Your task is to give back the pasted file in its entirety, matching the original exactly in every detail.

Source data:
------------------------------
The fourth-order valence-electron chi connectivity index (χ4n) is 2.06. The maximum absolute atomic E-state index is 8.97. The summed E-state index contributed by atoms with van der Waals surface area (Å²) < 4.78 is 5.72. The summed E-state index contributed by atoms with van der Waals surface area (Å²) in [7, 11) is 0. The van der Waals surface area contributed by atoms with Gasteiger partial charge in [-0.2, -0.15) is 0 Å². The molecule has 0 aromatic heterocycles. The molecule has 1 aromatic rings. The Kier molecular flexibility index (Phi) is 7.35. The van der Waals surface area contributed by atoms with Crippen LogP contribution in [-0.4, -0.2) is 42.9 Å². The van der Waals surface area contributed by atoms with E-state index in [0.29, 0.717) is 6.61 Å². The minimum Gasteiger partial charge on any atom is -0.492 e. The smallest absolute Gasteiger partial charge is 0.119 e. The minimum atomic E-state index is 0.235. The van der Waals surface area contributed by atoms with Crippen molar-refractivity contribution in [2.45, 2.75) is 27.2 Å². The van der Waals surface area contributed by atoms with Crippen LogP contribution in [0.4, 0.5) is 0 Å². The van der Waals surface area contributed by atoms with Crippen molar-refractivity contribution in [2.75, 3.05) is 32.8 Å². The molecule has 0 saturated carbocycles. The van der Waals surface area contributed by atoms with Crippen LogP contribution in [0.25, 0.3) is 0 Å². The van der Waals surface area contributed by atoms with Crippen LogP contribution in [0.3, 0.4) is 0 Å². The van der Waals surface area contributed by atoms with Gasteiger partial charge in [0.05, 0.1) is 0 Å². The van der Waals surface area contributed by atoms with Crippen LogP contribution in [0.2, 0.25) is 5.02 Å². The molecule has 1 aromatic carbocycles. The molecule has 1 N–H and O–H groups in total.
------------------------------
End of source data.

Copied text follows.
The fourth-order valence-electron chi connectivity index (χ4n) is 2.06. The maximum absolute atomic E-state index is 8.97. The summed E-state index contributed by atoms with van der Waals surface area (Å²) < 4.78 is 5.72. The summed E-state index contributed by atoms with van der Waals surface area (Å²) in [7, 11) is 0. The van der Waals surface area contributed by atoms with Gasteiger partial charge in [-0.2, -0.15) is 0 Å². The molecule has 0 aromatic heterocycles. The molecule has 1 aromatic rings. The Kier molecular flexibility index (Phi) is 7.35. The van der Waals surface area contributed by atoms with Crippen LogP contribution in [-0.4, -0.2) is 42.9 Å². The van der Waals surface area contributed by atoms with E-state index in [0.29, 0.717) is 6.61 Å². The minimum Gasteiger partial charge on any atom is -0.492 e. The smallest absolute Gasteiger partial charge is 0.119 e. The minimum atomic E-state index is 0.235. The van der Waals surface area contributed by atoms with Crippen molar-refractivity contribution in [2.45, 2.75) is 27.2 Å². The van der Waals surface area contributed by atoms with Crippen LogP contribution in [0.4, 0.5) is 0 Å². The van der Waals surface area contributed by atoms with Crippen molar-refractivity contribution in [2.75, 3.05) is 32.8 Å². The molecule has 0 saturated carbocycles. The van der Waals surface area contributed by atoms with Crippen LogP contribution in [0.25, 0.3) is 0 Å². The van der Waals surface area contributed by atoms with Crippen LogP contribution in [0.3, 0.4) is 0 Å². The van der Waals surface area contributed by atoms with Gasteiger partial charge in [0.05, 0.1) is 0 Å². The van der Waals surface area contributed by atoms with Crippen LogP contribution in [0.2, 0.25) is 5.02 Å². The molecule has 1 aromatic carbocycles. The molecule has 1 N–H and O–H groups in total.